In order to understand our user group, we created an affinity map, journey maps, storyboards, and personas. These methods not only helped us to understand our users better but also allowed us to get more information about assistive technologies and people's pain points.

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Personas (ICF Guidelines)

Meet Lily and Micheal; our two main users. The International Classification of Functioning, Disability, and Health (ICF) provides guidelines to understand the functioning and disabilities of individuals. It also emphasizes the environmental and social factors that may affect the condition. We have realized that building our personas using these guidelines as a basis can help us to analyze the pain points that our users face and also see the effect that the environment and social attachments clearly have.

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Journey Maps

During our interviews and surveys, we kindly asked our users to describe the journey that they experience when they use self-checkout kiosks. We applied our knowledge to two journey maps that helped us to understand the emotions of our users in each step, uncover design opportunities and pain points.

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During our interviews and surveys, we kindly asked our users to describe the journey that they experience when they use self-checkout kiosks. We applied our knowledge to two journey maps that helped us to understand the emotions of our users in each step, uncover design opportunities and pain points.

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Pain Points that we focused on

Pain Points


Kiosks are not accessible or customizable.


Error Tolerance

There isn't any chance for users to recover from errors.


Simplicity and Feedback

Kiosks are not easy to use. They don't provide sufficient feedback.



Design Alternatives

Alternatives and User Feedback

After we clearly define the pain points that we want to solve, we conducted an informed brainstorming as a team and came up with various ideas. We placed these ideas to creativity/feasibility chart to select three different ideas to move forward.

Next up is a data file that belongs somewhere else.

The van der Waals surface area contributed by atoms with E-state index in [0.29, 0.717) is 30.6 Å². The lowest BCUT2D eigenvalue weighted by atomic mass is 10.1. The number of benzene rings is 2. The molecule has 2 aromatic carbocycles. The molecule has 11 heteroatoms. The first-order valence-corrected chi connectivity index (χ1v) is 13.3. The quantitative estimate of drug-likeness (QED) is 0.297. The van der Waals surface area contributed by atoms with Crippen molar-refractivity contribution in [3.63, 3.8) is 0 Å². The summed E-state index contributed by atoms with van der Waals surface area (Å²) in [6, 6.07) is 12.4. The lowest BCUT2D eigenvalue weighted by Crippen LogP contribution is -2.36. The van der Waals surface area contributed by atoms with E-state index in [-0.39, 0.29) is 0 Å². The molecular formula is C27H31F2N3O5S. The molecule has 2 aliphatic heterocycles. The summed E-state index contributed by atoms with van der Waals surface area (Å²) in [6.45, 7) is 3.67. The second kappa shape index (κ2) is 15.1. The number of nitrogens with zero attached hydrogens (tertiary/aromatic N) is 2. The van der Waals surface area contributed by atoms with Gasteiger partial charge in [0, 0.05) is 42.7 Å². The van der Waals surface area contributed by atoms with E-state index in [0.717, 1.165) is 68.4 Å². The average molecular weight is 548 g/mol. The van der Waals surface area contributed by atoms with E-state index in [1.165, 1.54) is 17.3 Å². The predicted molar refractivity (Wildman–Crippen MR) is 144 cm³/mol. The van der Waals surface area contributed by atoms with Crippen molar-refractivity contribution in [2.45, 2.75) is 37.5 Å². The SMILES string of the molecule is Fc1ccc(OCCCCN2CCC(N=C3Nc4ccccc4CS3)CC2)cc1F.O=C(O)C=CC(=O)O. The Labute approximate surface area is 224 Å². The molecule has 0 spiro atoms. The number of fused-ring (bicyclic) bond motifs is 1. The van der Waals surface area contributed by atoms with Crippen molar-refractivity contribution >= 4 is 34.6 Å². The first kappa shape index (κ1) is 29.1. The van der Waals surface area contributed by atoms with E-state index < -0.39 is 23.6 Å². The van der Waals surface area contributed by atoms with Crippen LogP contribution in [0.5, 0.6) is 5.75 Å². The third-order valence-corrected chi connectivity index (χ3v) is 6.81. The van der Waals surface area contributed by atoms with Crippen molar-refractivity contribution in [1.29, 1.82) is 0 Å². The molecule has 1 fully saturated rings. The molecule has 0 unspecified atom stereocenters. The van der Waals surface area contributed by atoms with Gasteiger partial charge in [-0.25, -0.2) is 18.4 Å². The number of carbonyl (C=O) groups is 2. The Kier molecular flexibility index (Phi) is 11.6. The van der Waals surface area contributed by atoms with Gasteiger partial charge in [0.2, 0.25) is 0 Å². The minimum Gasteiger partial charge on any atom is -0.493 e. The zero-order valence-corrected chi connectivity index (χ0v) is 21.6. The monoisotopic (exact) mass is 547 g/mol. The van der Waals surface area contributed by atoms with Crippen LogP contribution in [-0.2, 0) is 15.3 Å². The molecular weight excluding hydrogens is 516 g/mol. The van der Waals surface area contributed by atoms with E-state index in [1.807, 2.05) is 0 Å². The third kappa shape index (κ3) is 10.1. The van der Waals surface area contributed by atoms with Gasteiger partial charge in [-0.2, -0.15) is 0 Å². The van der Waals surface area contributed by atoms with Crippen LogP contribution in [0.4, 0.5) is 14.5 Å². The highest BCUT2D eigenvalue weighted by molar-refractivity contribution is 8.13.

Ideas & User Feedback

After we decide on the three ideas, we created low-fi paper prototypes to get feedback from our users. We discussed our ideas with one user in person and with one user remotely. 

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Idea 1

Accessibility Customization

This application allows our users to adjust accessibility settings by using their phones. Furthermore, a shopping list can be created and receipts from previous purchases can be accessed.

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  • Editable accessibility features 

  • Familiarity through the ability of users to use their phones

  • Receipt organization 

  • This new “tap to pair” interaction

  • Menu button was hard to find

  • Hard time using the receipt feature

Idea 2

AR Navigation and Product Identification

By using this app, users can create shopping lists and according to the items, it navigates the individuals in the grocery store. By scanning the items, it gives more information about the product that can't be read due to it's small text size.




  • An easier way to see product information

  • Users can add things easily to the shopping list

  • Faster checkout with an integrated shopping list

  • In-store AR navigation

  • Unclear how to navigate through the application

  • Not consistent with existing accessibility features

  • Potentially dangerous for the users to walk around the grocery store with phones in their hand

Idea 3

Smart Cart

This idea was a system that connects the shopping cart with the the kiosk. As users put items into their cart, it reads the information aloud about that item. When the item is placed, it adds that into their list.  Once the cart gets to the self-checkout kiosk, items automatically transferred from cart to kiosk.




  • An easier way to identify products

  • Automatically sends the digital shopping cart to the self-checkout kiosk

  • The voice interface enables totally blind users to use the kiosk

  • Users may not want these items read aloud

  • Items needed to be put into the cart to be read aloud

  • Items may not be correctly identified

  • Finding an item to remove from the cart can be hard


Final Solution

Final Solution

According to feedbacks that we received from our users, we combined our ideas and decided to integrate multiple features into our design.

Our app allows our users to create their shopping lists prior to their grocery shopping and these items can be seen on the 3D Map of the selected grocery store. When users get to the grocery store the app navigates them to the items that they have in their shopping list. After shopping, users can then tap their phone to pair the app to the kiosk which will send their customized accessibility settings to the kiosk also, their shopping list. "Computer vision" that is integrated with the kiosk can be used to identify items when they are held up in front of the kiosk. In this way, we are aiming to minimize the need for scanning the barcodes. Futhermore, accessibility guidelines and screenreaders will be implemented in our design.

By testing our idea with our users and experts through multiple iterations we tried to refine our design. 

Iteration 1

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Flow 1

Transferring Items from phone


Holding the phone

close to the kiosk

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4 Seconds Delay

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Flow 2

Item Recognition and Search

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Items Couldn't


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Item Search

Item Add